End of update 2

So the questions I wanted to ask about this are:

  1. Why doesn't Windows display all 343 root CA certificates if they are potentially willing to use them (depending on my web browsing needs) at a future date?
  2. Are there any potential security problems from the fact that Windows does not display all trusted root CA certificates through certmgr.msc?
  • Q1: poss dupe of security.stackexchange.com/questions/81491/… – dave_thompson_085 Dec 26 '15 at 11:08
  • PS: It's not certmgr.exe. AFAICT that exists only if you install dev tools like VisualStudio and it doesn't do what you describe. If you say certmgr to CMD or the start window or similar it actually invokes certmgr.msc (as the linked page correctly says) which is file-associated to run mmc.exe which loads certmgr.dll to do what you describe. But the important point is what certs are actually on your machine not how you display them. – dave_thompson_085 Jan 6 '16 at 22:12
  • Thanks @dave_thompson_085, you are correct about that the tool is not "certmgr.exe" but "certmgr.msc" (it was a bit careless on my part). I have now corrected all the instances where it was referred to as an .exe. – SherlockEinstein Jan 12 '16 at 4:45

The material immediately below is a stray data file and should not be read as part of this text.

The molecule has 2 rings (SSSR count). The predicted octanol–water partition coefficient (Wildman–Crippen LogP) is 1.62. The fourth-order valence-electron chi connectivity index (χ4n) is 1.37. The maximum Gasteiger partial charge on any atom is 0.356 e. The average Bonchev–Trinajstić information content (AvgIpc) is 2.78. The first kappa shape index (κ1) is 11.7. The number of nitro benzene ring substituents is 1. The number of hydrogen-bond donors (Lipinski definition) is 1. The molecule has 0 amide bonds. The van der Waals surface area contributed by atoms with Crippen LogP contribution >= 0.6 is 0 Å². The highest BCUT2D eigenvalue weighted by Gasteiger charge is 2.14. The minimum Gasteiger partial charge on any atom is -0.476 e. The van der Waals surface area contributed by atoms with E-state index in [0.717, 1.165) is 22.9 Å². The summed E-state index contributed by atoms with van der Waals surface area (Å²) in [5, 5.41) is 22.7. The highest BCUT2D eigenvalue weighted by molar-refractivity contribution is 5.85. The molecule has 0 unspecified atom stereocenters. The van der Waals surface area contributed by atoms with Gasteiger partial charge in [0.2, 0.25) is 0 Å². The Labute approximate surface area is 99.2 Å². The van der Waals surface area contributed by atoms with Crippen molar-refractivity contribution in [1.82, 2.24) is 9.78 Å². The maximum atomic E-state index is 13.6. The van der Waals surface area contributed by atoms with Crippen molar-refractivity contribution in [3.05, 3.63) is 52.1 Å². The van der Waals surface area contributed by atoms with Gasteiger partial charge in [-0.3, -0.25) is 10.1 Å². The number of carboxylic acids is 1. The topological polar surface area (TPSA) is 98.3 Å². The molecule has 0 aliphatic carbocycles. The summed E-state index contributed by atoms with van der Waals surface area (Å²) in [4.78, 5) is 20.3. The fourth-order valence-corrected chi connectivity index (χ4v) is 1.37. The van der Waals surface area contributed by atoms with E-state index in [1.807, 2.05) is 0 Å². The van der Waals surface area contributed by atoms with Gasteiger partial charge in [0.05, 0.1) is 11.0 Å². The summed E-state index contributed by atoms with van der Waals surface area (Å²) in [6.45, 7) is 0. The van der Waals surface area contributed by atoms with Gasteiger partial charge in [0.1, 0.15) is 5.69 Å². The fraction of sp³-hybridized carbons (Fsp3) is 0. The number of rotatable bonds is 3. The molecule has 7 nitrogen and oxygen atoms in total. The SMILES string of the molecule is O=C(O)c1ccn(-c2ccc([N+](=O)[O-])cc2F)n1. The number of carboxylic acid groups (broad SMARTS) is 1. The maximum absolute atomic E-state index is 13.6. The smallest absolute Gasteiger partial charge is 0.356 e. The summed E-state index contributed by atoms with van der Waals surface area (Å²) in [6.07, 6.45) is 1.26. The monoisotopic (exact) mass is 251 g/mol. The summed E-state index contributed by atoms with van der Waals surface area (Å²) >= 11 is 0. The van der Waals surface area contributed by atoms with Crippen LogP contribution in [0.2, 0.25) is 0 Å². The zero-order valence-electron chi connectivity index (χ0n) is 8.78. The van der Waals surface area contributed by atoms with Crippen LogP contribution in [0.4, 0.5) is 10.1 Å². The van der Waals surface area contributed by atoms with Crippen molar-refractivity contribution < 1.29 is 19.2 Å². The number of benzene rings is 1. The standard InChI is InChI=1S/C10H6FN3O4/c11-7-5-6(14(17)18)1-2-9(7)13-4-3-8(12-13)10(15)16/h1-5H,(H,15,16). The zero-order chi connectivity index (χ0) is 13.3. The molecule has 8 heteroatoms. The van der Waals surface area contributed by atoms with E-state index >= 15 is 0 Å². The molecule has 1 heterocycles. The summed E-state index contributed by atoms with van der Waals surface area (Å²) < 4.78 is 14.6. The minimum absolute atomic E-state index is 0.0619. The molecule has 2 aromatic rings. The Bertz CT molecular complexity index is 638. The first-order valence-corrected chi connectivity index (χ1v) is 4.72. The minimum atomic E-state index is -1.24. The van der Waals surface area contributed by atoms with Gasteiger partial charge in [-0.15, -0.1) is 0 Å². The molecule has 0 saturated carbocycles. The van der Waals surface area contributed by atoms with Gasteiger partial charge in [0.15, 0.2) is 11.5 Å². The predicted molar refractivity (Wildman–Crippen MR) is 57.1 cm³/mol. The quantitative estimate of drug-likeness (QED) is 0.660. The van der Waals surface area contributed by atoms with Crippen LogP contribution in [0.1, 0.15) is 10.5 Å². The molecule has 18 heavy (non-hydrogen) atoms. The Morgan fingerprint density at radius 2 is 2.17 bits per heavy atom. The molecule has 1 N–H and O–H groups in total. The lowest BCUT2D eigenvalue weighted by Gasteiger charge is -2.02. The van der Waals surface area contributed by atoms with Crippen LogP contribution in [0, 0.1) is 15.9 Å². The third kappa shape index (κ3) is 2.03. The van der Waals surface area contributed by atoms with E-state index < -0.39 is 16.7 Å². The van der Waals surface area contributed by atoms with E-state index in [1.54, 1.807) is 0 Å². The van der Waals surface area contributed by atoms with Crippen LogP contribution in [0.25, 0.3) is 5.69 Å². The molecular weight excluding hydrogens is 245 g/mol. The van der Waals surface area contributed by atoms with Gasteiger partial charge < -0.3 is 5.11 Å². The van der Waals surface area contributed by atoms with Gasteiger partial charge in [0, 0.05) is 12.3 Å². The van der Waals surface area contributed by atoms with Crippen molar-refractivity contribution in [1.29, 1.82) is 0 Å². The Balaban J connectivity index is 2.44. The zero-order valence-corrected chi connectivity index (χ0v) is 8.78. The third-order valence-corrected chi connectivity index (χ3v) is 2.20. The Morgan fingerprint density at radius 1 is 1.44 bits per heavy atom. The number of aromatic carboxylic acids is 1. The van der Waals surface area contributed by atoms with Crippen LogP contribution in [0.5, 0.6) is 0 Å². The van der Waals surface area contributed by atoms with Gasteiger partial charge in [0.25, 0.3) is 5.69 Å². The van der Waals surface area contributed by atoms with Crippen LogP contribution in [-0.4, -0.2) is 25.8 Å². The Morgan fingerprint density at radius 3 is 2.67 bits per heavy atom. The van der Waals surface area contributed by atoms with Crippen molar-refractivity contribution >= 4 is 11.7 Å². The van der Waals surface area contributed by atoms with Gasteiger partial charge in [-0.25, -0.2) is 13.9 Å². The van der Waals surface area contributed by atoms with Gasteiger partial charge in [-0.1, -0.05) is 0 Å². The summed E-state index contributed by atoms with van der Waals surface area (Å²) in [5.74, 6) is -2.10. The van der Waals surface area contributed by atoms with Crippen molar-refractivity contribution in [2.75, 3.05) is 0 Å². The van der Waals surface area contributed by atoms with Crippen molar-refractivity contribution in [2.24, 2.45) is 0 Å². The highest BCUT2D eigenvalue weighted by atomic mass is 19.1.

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  1. Why doesn't Windows display all 343 root CA certificates if they are potentially willing to use them (depending on my web browsing needs) at a future date?

This could partially be a side effect of the Logical Certificate Stores and Physical Certificate Stores that Windows uses to group and display the certificates in certmgr. If you right-click on one of the nodes in certmgr and select View > Options..., you can switch to viewing the certificates grouped by "Certificate Purpose" instead of the default "Logical certificate stores". This should display a larger amount of certificates but it's more difficult to see which ones are not trusted.

  1. Are there any potential security problems from the fact that Windows does not display all trusted root CA certificates through certmgr.exe?